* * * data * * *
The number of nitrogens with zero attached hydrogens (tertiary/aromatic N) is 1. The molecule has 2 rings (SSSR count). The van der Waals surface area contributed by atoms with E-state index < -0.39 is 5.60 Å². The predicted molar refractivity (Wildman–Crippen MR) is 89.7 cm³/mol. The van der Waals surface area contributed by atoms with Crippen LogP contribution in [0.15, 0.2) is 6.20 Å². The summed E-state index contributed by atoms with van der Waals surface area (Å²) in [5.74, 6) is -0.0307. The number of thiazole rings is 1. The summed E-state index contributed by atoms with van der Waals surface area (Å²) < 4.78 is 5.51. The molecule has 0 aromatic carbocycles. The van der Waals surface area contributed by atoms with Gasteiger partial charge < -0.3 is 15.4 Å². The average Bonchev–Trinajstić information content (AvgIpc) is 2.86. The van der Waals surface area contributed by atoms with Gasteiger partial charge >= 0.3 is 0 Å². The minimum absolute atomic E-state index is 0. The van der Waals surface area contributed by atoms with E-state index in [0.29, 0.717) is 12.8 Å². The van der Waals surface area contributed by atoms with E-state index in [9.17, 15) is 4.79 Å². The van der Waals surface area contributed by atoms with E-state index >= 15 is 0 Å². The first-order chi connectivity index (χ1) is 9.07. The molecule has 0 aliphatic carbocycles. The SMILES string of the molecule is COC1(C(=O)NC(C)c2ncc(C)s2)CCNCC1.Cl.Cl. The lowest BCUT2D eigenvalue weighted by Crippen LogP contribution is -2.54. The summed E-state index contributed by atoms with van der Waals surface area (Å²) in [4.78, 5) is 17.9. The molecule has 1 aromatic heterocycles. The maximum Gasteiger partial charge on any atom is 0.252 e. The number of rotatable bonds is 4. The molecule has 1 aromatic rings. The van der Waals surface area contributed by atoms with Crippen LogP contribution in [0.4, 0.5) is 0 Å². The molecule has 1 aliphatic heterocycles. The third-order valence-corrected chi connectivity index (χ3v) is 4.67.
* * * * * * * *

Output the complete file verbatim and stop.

The number of nitrogens with zero attached hydrogens (tertiary/aromatic N) is 1. The molecule has 2 rings (SSSR count). The van der Waals surface area contributed by atoms with E-state index < -0.39 is 5.60 Å². The predicted molar refractivity (Wildman–Crippen MR) is 89.7 cm³/mol. The van der Waals surface area contributed by atoms with Crippen LogP contribution in [0.15, 0.2) is 6.20 Å². The summed E-state index contributed by atoms with van der Waals surface area (Å²) in [5.74, 6) is -0.0307. The number of thiazole rings is 1. The summed E-state index contributed by atoms with van der Waals surface area (Å²) < 4.78 is 5.51. The molecule has 0 aromatic carbocycles. The van der Waals surface area contributed by atoms with Gasteiger partial charge < -0.3 is 15.4 Å². The average Bonchev–Trinajstić information content (AvgIpc) is 2.86. The van der Waals surface area contributed by atoms with Gasteiger partial charge >= 0.3 is 0 Å². The minimum absolute atomic E-state index is 0. The van der Waals surface area contributed by atoms with E-state index in [0.29, 0.717) is 12.8 Å². The van der Waals surface area contributed by atoms with E-state index in [9.17, 15) is 4.79 Å². The van der Waals surface area contributed by atoms with E-state index >= 15 is 0 Å². The first-order chi connectivity index (χ1) is 9.07. The molecule has 0 aliphatic carbocycles. The SMILES string of the molecule is COC1(C(=O)NC(C)c2ncc(C)s2)CCNCC1.Cl.Cl. The lowest BCUT2D eigenvalue weighted by Crippen LogP contribution is -2.54. The summed E-state index contributed by atoms with van der Waals surface area (Å²) in [4.78, 5) is 17.9. The molecule has 1 aromatic heterocycles. The maximum Gasteiger partial charge on any atom is 0.252 e. The number of rotatable bonds is 4. The molecule has 1 aromatic rings. The van der Waals surface area contributed by atoms with Crippen LogP contribution in [0.4, 0.5) is 0 Å². The molecule has 1 aliphatic heterocycles. The third-order valence-corrected chi connectivity index (χ3v) is 4.67.